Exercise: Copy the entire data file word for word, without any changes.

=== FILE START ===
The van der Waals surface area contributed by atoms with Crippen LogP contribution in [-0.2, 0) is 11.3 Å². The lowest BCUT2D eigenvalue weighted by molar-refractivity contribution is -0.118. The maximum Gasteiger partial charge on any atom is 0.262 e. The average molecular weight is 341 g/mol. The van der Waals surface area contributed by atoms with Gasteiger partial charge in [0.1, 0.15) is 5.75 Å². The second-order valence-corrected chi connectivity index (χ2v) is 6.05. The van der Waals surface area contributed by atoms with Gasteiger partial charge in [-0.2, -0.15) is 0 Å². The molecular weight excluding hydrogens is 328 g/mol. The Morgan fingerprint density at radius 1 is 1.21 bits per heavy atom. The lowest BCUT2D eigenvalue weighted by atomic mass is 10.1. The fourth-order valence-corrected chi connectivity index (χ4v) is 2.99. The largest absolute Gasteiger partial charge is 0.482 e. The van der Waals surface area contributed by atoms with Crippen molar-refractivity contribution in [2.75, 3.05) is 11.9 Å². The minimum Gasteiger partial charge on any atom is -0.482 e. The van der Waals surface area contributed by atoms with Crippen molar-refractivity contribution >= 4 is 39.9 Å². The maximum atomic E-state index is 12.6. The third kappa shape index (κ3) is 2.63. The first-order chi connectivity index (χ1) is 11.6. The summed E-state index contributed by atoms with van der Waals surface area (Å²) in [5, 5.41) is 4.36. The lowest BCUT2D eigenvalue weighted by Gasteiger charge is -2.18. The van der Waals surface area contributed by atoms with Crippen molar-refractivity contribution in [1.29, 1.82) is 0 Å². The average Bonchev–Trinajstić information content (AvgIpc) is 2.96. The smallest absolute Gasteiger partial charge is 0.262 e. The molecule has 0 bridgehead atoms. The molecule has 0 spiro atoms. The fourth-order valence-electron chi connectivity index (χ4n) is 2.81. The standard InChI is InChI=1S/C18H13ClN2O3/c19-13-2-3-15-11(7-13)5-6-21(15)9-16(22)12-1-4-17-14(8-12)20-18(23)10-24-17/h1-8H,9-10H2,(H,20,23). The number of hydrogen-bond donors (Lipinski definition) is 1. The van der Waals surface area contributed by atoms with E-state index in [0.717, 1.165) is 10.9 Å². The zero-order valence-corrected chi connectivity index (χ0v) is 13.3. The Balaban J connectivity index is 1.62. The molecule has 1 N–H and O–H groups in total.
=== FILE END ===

The van der Waals surface area contributed by atoms with Crippen LogP contribution in [-0.2, 0) is 11.3 Å². The lowest BCUT2D eigenvalue weighted by molar-refractivity contribution is -0.118. The maximum Gasteiger partial charge on any atom is 0.262 e. The average molecular weight is 341 g/mol. The van der Waals surface area contributed by atoms with Gasteiger partial charge in [0.1, 0.15) is 5.75 Å². The second-order valence-corrected chi connectivity index (χ2v) is 6.05. The van der Waals surface area contributed by atoms with Gasteiger partial charge in [-0.2, -0.15) is 0 Å². The molecular weight excluding hydrogens is 328 g/mol. The Morgan fingerprint density at radius 1 is 1.21 bits per heavy atom. The lowest BCUT2D eigenvalue weighted by atomic mass is 10.1. The fourth-order valence-corrected chi connectivity index (χ4v) is 2.99. The largest absolute Gasteiger partial charge is 0.482 e. The van der Waals surface area contributed by atoms with Crippen molar-refractivity contribution in [2.75, 3.05) is 11.9 Å². The minimum Gasteiger partial charge on any atom is -0.482 e. The van der Waals surface area contributed by atoms with Crippen molar-refractivity contribution >= 4 is 39.9 Å². The maximum atomic E-state index is 12.6. The third kappa shape index (κ3) is 2.63. The first-order chi connectivity index (χ1) is 11.6. The summed E-state index contributed by atoms with van der Waals surface area (Å²) in [5, 5.41) is 4.36. The lowest BCUT2D eigenvalue weighted by Gasteiger charge is -2.18. The van der Waals surface area contributed by atoms with Crippen molar-refractivity contribution in [1.29, 1.82) is 0 Å². The average Bonchev–Trinajstić information content (AvgIpc) is 2.96. The smallest absolute Gasteiger partial charge is 0.262 e. The molecule has 0 bridgehead atoms. The molecule has 0 spiro atoms. The fourth-order valence-electron chi connectivity index (χ4n) is 2.81. The standard InChI is InChI=1S/C18H13ClN2O3/c19-13-2-3-15-11(7-13)5-6-21(15)9-16(22)12-1-4-17-14(8-12)20-18(23)10-24-17/h1-8H,9-10H2,(H,20,23). The number of hydrogen-bond donors (Lipinski definition) is 1. The van der Waals surface area contributed by atoms with E-state index in [0.717, 1.165) is 10.9 Å². The zero-order valence-corrected chi connectivity index (χ0v) is 13.3. The Balaban J connectivity index is 1.62. The molecule has 1 N–H and O–H groups in total.